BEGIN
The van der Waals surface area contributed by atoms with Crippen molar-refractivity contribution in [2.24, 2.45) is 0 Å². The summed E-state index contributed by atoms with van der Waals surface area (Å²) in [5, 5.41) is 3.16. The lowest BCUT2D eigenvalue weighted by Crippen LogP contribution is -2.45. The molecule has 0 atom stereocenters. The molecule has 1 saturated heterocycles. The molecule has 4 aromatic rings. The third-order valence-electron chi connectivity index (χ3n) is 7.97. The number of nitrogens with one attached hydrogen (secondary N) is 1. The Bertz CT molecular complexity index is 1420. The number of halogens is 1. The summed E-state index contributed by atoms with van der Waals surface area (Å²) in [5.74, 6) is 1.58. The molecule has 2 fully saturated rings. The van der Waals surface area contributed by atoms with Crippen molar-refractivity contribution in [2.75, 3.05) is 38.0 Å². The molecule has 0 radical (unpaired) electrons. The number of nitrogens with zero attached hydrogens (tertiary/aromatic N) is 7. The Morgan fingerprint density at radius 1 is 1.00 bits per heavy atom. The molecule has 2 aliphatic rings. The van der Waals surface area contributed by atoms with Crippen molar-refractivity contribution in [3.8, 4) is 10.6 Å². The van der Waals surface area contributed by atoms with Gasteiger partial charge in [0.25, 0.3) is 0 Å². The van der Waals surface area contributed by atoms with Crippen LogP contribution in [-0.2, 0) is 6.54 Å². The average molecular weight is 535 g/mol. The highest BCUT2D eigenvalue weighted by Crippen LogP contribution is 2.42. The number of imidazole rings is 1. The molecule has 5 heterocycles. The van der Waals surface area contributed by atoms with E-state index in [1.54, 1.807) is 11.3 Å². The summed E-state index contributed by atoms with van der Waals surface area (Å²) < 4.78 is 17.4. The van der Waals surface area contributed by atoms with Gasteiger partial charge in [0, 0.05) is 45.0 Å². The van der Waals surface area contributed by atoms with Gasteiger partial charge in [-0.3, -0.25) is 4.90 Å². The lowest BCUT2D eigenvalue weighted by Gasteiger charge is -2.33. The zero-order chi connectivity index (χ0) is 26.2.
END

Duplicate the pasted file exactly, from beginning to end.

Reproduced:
The van der Waals surface area contributed by atoms with Crippen molar-refractivity contribution in [2.24, 2.45) is 0 Å². The summed E-state index contributed by atoms with van der Waals surface area (Å²) in [5, 5.41) is 3.16. The lowest BCUT2D eigenvalue weighted by Crippen LogP contribution is -2.45. The molecule has 0 atom stereocenters. The molecule has 1 saturated heterocycles. The molecule has 4 aromatic rings. The third-order valence-electron chi connectivity index (χ3n) is 7.97. The number of nitrogens with one attached hydrogen (secondary N) is 1. The Bertz CT molecular complexity index is 1420. The number of halogens is 1. The summed E-state index contributed by atoms with van der Waals surface area (Å²) in [5.74, 6) is 1.58. The molecule has 2 fully saturated rings. The van der Waals surface area contributed by atoms with Crippen molar-refractivity contribution in [2.75, 3.05) is 38.0 Å². The molecule has 0 radical (unpaired) electrons. The number of nitrogens with zero attached hydrogens (tertiary/aromatic N) is 7. The Morgan fingerprint density at radius 1 is 1.00 bits per heavy atom. The molecule has 2 aliphatic rings. The van der Waals surface area contributed by atoms with Crippen molar-refractivity contribution in [3.8, 4) is 10.6 Å². The van der Waals surface area contributed by atoms with Gasteiger partial charge in [0.25, 0.3) is 0 Å². The van der Waals surface area contributed by atoms with Crippen LogP contribution in [-0.2, 0) is 6.54 Å². The average molecular weight is 535 g/mol. The highest BCUT2D eigenvalue weighted by Crippen LogP contribution is 2.42. The number of imidazole rings is 1. The molecule has 5 heterocycles. The van der Waals surface area contributed by atoms with E-state index in [1.54, 1.807) is 11.3 Å². The summed E-state index contributed by atoms with van der Waals surface area (Å²) < 4.78 is 17.4. The van der Waals surface area contributed by atoms with Gasteiger partial charge in [0, 0.05) is 45.0 Å². The van der Waals surface area contributed by atoms with Gasteiger partial charge in [-0.3, -0.25) is 4.90 Å². The lowest BCUT2D eigenvalue weighted by Gasteiger charge is -2.33. The zero-order chi connectivity index (χ0) is 26.2.